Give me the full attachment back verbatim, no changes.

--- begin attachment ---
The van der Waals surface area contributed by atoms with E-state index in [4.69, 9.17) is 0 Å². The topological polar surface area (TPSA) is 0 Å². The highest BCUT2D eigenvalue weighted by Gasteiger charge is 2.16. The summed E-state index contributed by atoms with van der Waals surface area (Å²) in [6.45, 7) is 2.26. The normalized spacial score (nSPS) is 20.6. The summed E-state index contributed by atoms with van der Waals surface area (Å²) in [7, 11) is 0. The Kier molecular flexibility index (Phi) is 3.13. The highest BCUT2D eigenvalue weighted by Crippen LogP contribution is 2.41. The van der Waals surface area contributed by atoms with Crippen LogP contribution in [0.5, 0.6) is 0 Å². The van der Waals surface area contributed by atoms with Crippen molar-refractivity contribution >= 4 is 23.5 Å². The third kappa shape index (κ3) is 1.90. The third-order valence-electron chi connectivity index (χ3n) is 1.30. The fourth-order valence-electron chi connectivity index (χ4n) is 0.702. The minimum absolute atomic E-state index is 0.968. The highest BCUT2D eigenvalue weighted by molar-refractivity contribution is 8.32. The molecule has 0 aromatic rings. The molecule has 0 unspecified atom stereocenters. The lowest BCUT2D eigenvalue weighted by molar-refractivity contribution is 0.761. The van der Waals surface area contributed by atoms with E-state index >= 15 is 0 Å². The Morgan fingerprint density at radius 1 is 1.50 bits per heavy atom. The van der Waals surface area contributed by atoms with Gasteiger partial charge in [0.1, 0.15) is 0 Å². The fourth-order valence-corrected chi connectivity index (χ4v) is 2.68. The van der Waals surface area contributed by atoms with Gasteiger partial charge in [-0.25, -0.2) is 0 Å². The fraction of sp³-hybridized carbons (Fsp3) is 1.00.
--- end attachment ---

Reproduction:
The van der Waals surface area contributed by atoms with E-state index in [4.69, 9.17) is 0 Å². The topological polar surface area (TPSA) is 0 Å². The highest BCUT2D eigenvalue weighted by Gasteiger charge is 2.16. The summed E-state index contributed by atoms with van der Waals surface area (Å²) in [6.45, 7) is 2.26. The normalized spacial score (nSPS) is 20.6. The summed E-state index contributed by atoms with van der Waals surface area (Å²) in [7, 11) is 0. The Kier molecular flexibility index (Phi) is 3.13. The highest BCUT2D eigenvalue weighted by Crippen LogP contribution is 2.41. The van der Waals surface area contributed by atoms with Crippen LogP contribution in [0.5, 0.6) is 0 Å². The van der Waals surface area contributed by atoms with Crippen molar-refractivity contribution >= 4 is 23.5 Å². The third kappa shape index (κ3) is 1.90. The third-order valence-electron chi connectivity index (χ3n) is 1.30. The fourth-order valence-electron chi connectivity index (χ4n) is 0.702. The minimum absolute atomic E-state index is 0.968. The highest BCUT2D eigenvalue weighted by molar-refractivity contribution is 8.32. The molecule has 0 aromatic rings. The molecule has 0 unspecified atom stereocenters. The lowest BCUT2D eigenvalue weighted by molar-refractivity contribution is 0.761. The van der Waals surface area contributed by atoms with E-state index >= 15 is 0 Å². The Morgan fingerprint density at radius 1 is 1.50 bits per heavy atom. The van der Waals surface area contributed by atoms with Gasteiger partial charge in [0.1, 0.15) is 0 Å². The fourth-order valence-corrected chi connectivity index (χ4v) is 2.68. The van der Waals surface area contributed by atoms with Gasteiger partial charge in [-0.25, -0.2) is 0 Å². The fraction of sp³-hybridized carbons (Fsp3) is 1.00.